Tatiana Kosinova: Manmade Savagery (The Murder of Dmitry Tsilikin)

Manmade Savagery
Tatiana Kosinova
April 7, 2016

Tonight, police detectives in Petersburg arrested student Sergei Kosyrev, who confessed to the murder of journalist Dmitry Tsilikin. Kosyrev has dubbed himself the Cleaner and claims his motive for committing the murder was hatred.

Slain Petersburg journalist Dmitry Tsilikin. Photo courtesy of Cogita.ru
Slain Petersburg journalist Dmitry Tsilikin. Photo courtesy of Cogita.ru

On the morning of April 7, 2016, the website of the Russian Federal Investigative Committee’s Petersburg office reported that the office had detained a suspect in the murder of journalist Dmitry Tsilikin.

Tsilikin’s death was discovered on March 31, 2016. Relatives founded his body, covered with multiple stab wounds, in his own apartment. Investigators opened a case under Article 105.1 (murder) of the Russian Federal Criminal Code.

Fontanka.ru’s Yevgeny Vyshenkov chronicled the search for Sergei Kosyrev in the early hours of April 7, 2017. Vyshenkov writes that after studying billing recordings of the journalist’s mobile telephone,  investigators intercepted the 21-year-old Kosyrev, who had called Tsilikin on the morning of March 27. Investigators had established that the journalist bled to death at five p.m. on March 27, 2016.

According to an article published today by Fontanka.ru, the murder suspect “called himself the Cleaner during questioning, and his life a crusade. Sergei Kosyrev, a 21-year-old student at the Hydrometeorological University, explained that the crime was a mission […] a crusade against a particular social group, […] and the feeling he had when he, allegedly, killed Tsilikin, was not dislike, as written in the arrest report, but hatred.”

Investigators have informed the media that Kosyrev holds right-wing views and is a fan of the Norwegian black metal band Emperor, whose “drummer stabbed a man to death in Lillehammer in for ideological reasons” in 1992.* Komsomolskaya Pravda writes that Kosyrev might turn out to be a “serial killer of gays.”

The gloomy stories involving the unsolved deaths and injuries of gays in recent years cry out to be seen as symptomatic.

As Masha Gessen wrote in The New York Times yesterday, “What no one has written in response to any of these deaths is that the Kremlin’s antigay campaign, which simultaneously pushes people underground and communicates to the public that homophobic violence will go unpunished, ensures that these shameful killings continue.”

Like the rest of the country, Sergei Kosyrev, a student at the Hydrometeorological University, has lived for the last four years in an atmosphere of increasing hatred for LGBT, “fifth columns,” “foreign agents,” and a whole list of official aliens and others compiled by official propagandists and state media. The security services do not see their actions as incitement of hatred and enmity, because they are busy searching for “extremists” among opposition-minded journalists, politicians, and lone picketers. However, the atmosphere of hatred and savagery is manmade, and sooner or later culpability will catch up with the people who have generated it in the shape of a war of all against all.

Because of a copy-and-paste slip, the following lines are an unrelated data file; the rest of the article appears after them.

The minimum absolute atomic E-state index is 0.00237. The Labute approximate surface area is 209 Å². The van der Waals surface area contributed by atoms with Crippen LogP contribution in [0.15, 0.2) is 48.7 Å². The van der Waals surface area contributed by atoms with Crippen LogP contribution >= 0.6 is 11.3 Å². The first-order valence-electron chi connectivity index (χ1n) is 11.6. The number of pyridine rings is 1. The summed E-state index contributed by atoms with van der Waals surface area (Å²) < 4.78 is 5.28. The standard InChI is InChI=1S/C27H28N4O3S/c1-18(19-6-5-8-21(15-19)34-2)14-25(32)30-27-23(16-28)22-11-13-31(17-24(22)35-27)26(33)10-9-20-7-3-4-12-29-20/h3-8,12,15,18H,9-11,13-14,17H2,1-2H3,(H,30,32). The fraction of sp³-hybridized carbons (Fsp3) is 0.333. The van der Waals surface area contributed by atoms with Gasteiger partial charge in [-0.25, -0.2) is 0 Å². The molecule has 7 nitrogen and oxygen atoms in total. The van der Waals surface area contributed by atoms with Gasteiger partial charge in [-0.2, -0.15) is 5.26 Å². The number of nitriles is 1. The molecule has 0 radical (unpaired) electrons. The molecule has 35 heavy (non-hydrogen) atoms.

Translated by the Russian Reader

Correction. When this post was originally published, it contained a link to a different article on Fontanka.ru, not the article containing the passage cited by Tatyana Kosinova, in which it is alleged that suspected killer Sergei Kosyrev referred to himself as “the Cleaner,” etc., during question by police. I apologize for my error. May 18, 2016. TRR

* On 21 August 1992, [Bård “Faust” Eithun] stabbed Magne Andreassen, a gay man, to death in a forest just outside Lillehammer. Eithun was visiting his family there. He went to a pub and had a drink, but “the atmosphere didn’t suit him, so he decided to head home.” According to Eithun, while walking in the Olympic park, “this man approached me – he was obviously drunk and obviously a faggot […] it was obvious that he wanted to have some contact. Then he asked me if we could […] go up to the woods. So I agreed, because already then I had decided that I wanted to kill him, which was very weird because I’m not like this.” Eithun carried a knife because, as he explained: “It’s better to have a knife you don’t need than to not have one when you need it.” Once in the woods, Eithun stabbed Andreassen 37 times and then kicked him in the head repeatedly as he lay on the ground.